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Powermatic 221 direct drive vs belt drive

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Forum topic by reidboat posted 05-30-2015 05:25 PM 1200 views 0 times favorited 4 replies Add to Favorites Watch
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reidboat

1 post in 632 days


05-30-2015 05:25 PM

I just bought a ‘60’s vintage ,Powermatic 221, 20” planer that has a ,direct drive, 10 HP motor. Of course the motor sits up much higher, connected directly to the cutterhead, but the other arrangement is for the motor to be mounted lower on the machine with an arrangement of belts I assume, transferring power up to the cutterhead. I know the belt drive version ups the speed of the cutterhead somewhat. This lower motor configuration seems quite a bit less obtrusive to me in the shop, and so, before I devote much thought or research to reconfiguring my motor placement to that lower position, I wonder if anyone has done or considered doing this? Or does anyone know the basic pros and cons of either installation, other than of course the maintenance of belts?


4 replies so far

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WhyMe

698 posts in 1101 days


#1 posted 06-01-2015 12:44 PM

I’m inclined to say the belt setup is better because of higher cutter speed. What type of couple is used to connect the motor to the cutter being direct drive? Seems to me belt drive would be more forgiving on the motor and cutter alignment.

This is why I’d change it to belt drive…...

“Powerating speed is 4600 RPM (belted) with 13,800 cuts-per-minute (50 knife cuts per inch) at 20 feet per minute feed rate. Direct drive operating speed of 3600 RPM yields 10,800 cuts-per-minute (40 knife-cuts-per-inch) at 20 feet-per-minute feed rate.” Per http://www.old-woodworking-tools.net/powermatic-model-221-planer.html

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MrUnix

4706 posts in 1739 days


#2 posted 06-01-2015 01:09 PM

I would be inclined to leave it the way you got it. I’m not sure how hard it would be to convert, but finding parts and getting it working might lead to some unexpected surprises. Plus, to me, it looks like the motor up higher would be less obtrusive. With it up high, you have more room underneath, giving an apparent smaller footprint.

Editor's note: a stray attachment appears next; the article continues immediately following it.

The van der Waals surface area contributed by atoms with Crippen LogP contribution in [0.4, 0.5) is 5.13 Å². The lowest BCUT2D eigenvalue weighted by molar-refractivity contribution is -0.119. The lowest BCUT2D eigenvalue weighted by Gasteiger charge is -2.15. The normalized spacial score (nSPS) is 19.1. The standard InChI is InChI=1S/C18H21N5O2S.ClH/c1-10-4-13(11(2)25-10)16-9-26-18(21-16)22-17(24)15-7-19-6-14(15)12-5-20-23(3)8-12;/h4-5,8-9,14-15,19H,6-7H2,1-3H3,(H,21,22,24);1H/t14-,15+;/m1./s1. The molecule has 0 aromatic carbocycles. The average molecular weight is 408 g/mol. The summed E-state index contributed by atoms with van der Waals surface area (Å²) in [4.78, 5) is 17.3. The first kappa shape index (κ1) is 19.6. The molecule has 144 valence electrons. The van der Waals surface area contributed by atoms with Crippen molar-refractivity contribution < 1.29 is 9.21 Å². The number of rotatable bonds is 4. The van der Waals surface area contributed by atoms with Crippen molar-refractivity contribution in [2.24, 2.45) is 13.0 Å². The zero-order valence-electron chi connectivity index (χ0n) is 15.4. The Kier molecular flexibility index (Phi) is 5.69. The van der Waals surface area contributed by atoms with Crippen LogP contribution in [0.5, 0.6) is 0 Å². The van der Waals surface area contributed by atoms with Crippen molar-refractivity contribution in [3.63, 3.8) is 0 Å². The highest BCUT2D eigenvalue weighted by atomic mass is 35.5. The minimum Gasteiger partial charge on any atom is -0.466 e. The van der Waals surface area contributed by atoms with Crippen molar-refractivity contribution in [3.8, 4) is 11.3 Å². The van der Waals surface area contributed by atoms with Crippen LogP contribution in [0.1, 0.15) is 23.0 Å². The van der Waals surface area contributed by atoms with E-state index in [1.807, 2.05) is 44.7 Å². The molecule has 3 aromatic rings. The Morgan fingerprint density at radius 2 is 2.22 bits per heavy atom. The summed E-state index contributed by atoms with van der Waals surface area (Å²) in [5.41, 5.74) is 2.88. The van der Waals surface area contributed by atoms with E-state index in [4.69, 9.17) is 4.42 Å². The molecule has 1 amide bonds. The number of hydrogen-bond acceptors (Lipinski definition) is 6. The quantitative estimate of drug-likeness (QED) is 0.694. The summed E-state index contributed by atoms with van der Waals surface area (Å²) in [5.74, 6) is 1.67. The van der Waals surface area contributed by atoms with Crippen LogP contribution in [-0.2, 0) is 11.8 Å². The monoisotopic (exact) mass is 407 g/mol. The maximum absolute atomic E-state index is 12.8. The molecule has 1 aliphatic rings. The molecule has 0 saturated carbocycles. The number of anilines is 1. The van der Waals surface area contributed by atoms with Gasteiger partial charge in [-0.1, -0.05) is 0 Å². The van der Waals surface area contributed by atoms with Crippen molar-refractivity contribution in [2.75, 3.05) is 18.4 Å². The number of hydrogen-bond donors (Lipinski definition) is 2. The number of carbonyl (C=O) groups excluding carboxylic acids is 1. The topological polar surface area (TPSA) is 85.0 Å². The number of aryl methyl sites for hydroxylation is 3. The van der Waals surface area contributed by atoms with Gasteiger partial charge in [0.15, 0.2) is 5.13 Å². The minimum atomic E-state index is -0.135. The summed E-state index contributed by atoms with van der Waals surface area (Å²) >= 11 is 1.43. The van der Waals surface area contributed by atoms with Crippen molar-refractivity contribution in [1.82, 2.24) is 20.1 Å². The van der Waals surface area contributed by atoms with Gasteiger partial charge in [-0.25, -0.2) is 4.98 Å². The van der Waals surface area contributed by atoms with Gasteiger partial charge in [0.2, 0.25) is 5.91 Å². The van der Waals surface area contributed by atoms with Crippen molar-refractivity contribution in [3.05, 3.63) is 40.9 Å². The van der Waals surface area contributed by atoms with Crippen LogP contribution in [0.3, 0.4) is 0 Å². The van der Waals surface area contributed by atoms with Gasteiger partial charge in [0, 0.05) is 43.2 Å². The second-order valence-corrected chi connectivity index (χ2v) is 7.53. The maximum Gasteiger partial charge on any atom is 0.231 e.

221 direct drive:

221 belt drive:

Cheers,
Brad

PS: With the motor low like that, I’d probably be hitting my shin on the motor every time I walked around the thing :)

-- Brad in FL - To be old and wise, you must first be young and stupid

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Redsmith01

4 posts in 40 days


#3 posted 01-12-2017 05:36 AM

Hello I am currently a student participating in shop class and we have a powerpatic planer model 221 and the electrical switch box has been taken apart, only slightly, and I need a electrical diagram or a photo or something to go off of to properly re-wire the planer. the main plug-in has been taken off the input panel and has become a mystery as to how the thing goes back together along with the on and off switch. If Someone who has the same model planer (and hasn’t converted theirs to a newer style switch) could kindly snap a photo or even find a proper diagram I would greatly appreciate it. Thanks.

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MrUnix

4706 posts in 1739 days


#4 posted 01-12-2017 05:57 AM

If Someone who has the same model planer (and hasn’t converted theirs to a newer style switch) could kindly snap a photo or even find a proper diagram I would greatly appreciate it. Thanks.

Good luck with that! Those machines were made for many years, with different configurations, different motors, and different starters. Start a new thread, show some pictures and provide a little more info if you want any kind of useful information about it. You know, like what year it is, what size motor, who made the starter, etc….

Cheers,
Brad

-- Brad in FL - To be old and wise, you must first be young and stupid

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